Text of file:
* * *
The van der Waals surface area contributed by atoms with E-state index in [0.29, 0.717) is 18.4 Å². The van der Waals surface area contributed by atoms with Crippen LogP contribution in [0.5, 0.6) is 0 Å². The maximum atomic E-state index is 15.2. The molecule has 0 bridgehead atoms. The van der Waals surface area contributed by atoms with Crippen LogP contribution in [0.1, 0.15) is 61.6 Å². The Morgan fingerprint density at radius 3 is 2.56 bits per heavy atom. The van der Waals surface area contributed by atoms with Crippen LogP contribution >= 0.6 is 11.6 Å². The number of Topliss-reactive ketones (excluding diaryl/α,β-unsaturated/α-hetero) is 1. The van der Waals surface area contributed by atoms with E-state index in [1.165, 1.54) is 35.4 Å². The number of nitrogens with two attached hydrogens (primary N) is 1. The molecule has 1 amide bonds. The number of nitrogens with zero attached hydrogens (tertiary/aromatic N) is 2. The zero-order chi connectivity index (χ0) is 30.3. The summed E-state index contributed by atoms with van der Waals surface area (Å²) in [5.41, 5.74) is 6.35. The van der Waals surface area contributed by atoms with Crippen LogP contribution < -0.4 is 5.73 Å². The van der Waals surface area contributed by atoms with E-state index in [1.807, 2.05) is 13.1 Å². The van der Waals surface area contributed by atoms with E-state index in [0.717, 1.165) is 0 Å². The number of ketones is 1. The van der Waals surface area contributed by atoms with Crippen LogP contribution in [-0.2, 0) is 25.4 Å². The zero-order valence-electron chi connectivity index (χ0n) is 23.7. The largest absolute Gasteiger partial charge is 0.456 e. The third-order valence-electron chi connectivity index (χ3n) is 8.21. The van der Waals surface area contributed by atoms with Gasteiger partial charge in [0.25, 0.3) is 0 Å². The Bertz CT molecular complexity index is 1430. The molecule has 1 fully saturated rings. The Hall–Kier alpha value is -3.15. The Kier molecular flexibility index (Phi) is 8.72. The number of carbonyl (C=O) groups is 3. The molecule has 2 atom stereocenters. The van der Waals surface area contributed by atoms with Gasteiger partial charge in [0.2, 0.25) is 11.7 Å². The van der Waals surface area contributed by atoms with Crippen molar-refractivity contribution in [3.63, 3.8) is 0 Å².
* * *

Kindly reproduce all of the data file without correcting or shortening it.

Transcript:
The van der Waals surface area contributed by atoms with E-state index in [0.29, 0.717) is 18.4 Å². The van der Waals surface area contributed by atoms with Crippen LogP contribution in [0.5, 0.6) is 0 Å². The maximum atomic E-state index is 15.2. The molecule has 0 bridgehead atoms. The van der Waals surface area contributed by atoms with Crippen LogP contribution in [0.1, 0.15) is 61.6 Å². The Morgan fingerprint density at radius 3 is 2.56 bits per heavy atom. The van der Waals surface area contributed by atoms with Crippen LogP contribution >= 0.6 is 11.6 Å². The number of Topliss-reactive ketones (excluding diaryl/α,β-unsaturated/α-hetero) is 1. The van der Waals surface area contributed by atoms with E-state index in [1.165, 1.54) is 35.4 Å². The number of nitrogens with two attached hydrogens (primary N) is 1. The molecule has 1 amide bonds. The number of nitrogens with zero attached hydrogens (tertiary/aromatic N) is 2. The zero-order chi connectivity index (χ0) is 30.3. The summed E-state index contributed by atoms with van der Waals surface area (Å²) in [5.41, 5.74) is 6.35. The van der Waals surface area contributed by atoms with Crippen LogP contribution < -0.4 is 5.73 Å². The van der Waals surface area contributed by atoms with E-state index in [1.807, 2.05) is 13.1 Å². The van der Waals surface area contributed by atoms with E-state index in [0.717, 1.165) is 0 Å². The number of ketones is 1. The van der Waals surface area contributed by atoms with Crippen LogP contribution in [-0.2, 0) is 25.4 Å². The zero-order valence-electron chi connectivity index (χ0n) is 23.7. The largest absolute Gasteiger partial charge is 0.456 e. The third-order valence-electron chi connectivity index (χ3n) is 8.21. The van der Waals surface area contributed by atoms with Gasteiger partial charge in [0.25, 0.3) is 0 Å². The Bertz CT molecular complexity index is 1430. The molecule has 1 fully saturated rings. The Hall–Kier alpha value is -3.15. The Kier molecular flexibility index (Phi) is 8.72. The number of carbonyl (C=O) groups is 3. The molecule has 2 atom stereocenters. The van der Waals surface area contributed by atoms with Gasteiger partial charge in [0.2, 0.25) is 11.7 Å². The van der Waals surface area contributed by atoms with Crippen molar-refractivity contribution in [3.63, 3.8) is 0 Å².